Taliban facing financial crisis, U.S. general claims

Disruption in lucrative opium trade has cut insurgents’ cash flow in half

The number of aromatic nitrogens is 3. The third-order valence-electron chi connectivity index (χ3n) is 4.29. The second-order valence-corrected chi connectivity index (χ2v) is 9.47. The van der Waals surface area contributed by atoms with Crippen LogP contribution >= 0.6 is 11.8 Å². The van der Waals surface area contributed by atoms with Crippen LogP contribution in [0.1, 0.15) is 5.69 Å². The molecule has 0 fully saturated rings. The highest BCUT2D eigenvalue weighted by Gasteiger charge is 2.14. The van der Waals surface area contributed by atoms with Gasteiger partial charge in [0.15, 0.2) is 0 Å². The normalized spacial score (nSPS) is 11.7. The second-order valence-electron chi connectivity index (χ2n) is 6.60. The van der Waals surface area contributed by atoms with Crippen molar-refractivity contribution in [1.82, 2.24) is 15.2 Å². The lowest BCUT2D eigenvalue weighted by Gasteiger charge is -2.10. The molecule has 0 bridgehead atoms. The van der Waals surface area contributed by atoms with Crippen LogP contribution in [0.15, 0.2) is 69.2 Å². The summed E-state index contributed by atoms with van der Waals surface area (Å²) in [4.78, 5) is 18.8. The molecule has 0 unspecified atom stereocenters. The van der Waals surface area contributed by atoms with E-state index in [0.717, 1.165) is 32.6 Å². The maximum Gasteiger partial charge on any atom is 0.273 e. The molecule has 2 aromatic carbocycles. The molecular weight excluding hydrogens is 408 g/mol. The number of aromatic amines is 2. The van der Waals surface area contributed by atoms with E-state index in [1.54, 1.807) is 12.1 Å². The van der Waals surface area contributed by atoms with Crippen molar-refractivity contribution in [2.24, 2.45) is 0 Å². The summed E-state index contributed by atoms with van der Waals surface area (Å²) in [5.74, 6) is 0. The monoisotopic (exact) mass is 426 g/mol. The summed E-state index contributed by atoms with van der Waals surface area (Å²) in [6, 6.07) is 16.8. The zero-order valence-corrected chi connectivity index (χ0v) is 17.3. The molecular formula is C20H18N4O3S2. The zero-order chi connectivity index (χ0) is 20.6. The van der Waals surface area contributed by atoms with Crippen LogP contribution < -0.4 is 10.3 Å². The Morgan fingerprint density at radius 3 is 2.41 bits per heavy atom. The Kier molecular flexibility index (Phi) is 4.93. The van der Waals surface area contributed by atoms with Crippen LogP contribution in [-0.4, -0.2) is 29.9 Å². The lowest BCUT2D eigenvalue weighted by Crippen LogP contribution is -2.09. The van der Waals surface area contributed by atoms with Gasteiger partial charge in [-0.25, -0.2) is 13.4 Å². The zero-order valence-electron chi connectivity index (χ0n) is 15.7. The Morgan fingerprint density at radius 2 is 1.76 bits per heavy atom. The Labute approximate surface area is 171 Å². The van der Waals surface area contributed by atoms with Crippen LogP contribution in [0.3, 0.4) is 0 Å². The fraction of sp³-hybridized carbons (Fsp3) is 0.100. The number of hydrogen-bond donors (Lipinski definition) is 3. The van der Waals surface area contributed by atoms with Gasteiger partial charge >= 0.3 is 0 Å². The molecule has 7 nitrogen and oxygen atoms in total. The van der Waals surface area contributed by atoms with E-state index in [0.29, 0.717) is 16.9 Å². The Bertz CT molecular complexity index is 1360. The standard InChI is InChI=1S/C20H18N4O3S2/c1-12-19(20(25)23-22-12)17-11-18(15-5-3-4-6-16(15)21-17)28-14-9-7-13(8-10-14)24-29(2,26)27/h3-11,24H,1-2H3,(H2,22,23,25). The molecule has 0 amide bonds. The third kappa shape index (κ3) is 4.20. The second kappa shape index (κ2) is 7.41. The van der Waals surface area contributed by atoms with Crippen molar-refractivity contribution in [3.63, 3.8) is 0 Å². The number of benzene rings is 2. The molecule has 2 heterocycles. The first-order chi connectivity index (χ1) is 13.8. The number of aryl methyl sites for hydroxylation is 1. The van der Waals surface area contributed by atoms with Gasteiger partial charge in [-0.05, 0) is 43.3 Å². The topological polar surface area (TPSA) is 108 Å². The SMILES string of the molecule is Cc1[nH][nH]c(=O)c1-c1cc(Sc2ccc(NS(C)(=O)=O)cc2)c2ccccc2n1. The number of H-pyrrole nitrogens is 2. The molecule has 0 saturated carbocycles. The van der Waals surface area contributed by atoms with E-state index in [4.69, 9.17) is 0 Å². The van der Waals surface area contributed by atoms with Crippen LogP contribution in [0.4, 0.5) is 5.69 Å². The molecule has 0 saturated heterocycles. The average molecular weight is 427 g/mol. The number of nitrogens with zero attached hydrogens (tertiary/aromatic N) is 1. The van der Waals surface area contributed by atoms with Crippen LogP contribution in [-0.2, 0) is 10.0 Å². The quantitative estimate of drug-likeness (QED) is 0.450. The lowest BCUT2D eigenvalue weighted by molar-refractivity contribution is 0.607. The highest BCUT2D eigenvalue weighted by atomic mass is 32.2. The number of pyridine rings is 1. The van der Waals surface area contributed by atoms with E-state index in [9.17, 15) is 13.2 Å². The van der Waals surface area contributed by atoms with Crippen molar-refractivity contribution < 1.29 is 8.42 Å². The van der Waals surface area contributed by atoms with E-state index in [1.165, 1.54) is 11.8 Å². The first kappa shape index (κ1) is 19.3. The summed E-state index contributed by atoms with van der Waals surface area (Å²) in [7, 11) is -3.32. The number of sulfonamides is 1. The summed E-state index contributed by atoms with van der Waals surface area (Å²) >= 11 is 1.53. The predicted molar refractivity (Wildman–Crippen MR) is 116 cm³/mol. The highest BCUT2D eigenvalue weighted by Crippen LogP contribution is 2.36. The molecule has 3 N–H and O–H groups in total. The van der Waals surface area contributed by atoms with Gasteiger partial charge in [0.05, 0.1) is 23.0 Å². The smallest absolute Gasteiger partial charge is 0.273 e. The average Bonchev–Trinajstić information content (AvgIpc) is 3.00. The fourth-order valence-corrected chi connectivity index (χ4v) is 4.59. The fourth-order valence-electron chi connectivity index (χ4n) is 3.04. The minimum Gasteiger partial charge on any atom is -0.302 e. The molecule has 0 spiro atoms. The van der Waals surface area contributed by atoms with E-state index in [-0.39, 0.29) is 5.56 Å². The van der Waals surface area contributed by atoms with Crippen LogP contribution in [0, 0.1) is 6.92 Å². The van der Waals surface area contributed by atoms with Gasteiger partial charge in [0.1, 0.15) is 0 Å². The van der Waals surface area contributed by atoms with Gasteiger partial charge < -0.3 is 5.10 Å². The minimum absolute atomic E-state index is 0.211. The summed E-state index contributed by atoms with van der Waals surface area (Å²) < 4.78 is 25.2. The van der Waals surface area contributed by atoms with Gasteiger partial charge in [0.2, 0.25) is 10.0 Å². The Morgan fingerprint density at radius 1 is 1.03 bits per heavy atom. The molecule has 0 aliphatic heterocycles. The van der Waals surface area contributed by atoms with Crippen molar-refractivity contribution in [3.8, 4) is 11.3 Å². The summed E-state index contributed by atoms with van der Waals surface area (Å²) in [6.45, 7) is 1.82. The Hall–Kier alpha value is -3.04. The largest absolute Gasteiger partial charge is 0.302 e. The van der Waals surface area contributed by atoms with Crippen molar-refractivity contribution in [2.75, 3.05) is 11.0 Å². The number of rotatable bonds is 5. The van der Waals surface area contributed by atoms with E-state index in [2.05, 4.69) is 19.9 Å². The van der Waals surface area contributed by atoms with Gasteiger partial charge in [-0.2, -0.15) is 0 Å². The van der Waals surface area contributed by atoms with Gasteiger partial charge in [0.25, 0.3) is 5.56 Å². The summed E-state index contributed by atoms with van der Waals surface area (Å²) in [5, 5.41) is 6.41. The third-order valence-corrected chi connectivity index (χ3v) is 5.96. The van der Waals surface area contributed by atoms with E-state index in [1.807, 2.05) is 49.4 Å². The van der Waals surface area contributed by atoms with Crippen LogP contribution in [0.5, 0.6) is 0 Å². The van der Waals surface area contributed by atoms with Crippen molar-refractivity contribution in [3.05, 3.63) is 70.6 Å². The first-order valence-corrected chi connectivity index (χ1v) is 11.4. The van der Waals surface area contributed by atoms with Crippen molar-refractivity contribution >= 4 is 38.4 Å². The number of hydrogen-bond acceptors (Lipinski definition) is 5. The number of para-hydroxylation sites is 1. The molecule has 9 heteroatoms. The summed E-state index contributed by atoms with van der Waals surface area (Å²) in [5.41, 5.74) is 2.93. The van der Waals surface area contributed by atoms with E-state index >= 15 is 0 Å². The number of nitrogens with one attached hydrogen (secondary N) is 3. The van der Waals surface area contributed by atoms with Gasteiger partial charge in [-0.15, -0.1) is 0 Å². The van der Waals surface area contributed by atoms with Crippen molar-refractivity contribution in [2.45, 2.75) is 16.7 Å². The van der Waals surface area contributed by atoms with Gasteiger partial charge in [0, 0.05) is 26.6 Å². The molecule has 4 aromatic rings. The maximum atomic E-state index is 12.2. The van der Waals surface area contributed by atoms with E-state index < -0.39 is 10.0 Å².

U.S. intelligence reports indicate that growing pressure on drug labs and supply routes have cut the Taliban’s cash flow to half of what it was one year ago. Major General Richard Mills said insurgents have had less money to re-supply fighters, buy explosives and attract new recruits since a mostly American force pushed back the Taliban in the Marjah area of Helmand in February and targeted the militants’ opium treasury. The general said a blight on the poppy harvest this year, along with efforts by local Afghan authorities to offer farmers alternative crops, has also undermined the Taliban’s opium profits. He said the Afghan army and police soon could be ready to take over security duties in some districts from foreign troops, with U.S. president Barack Obama promising to begin pulling out some forces by July 2011.


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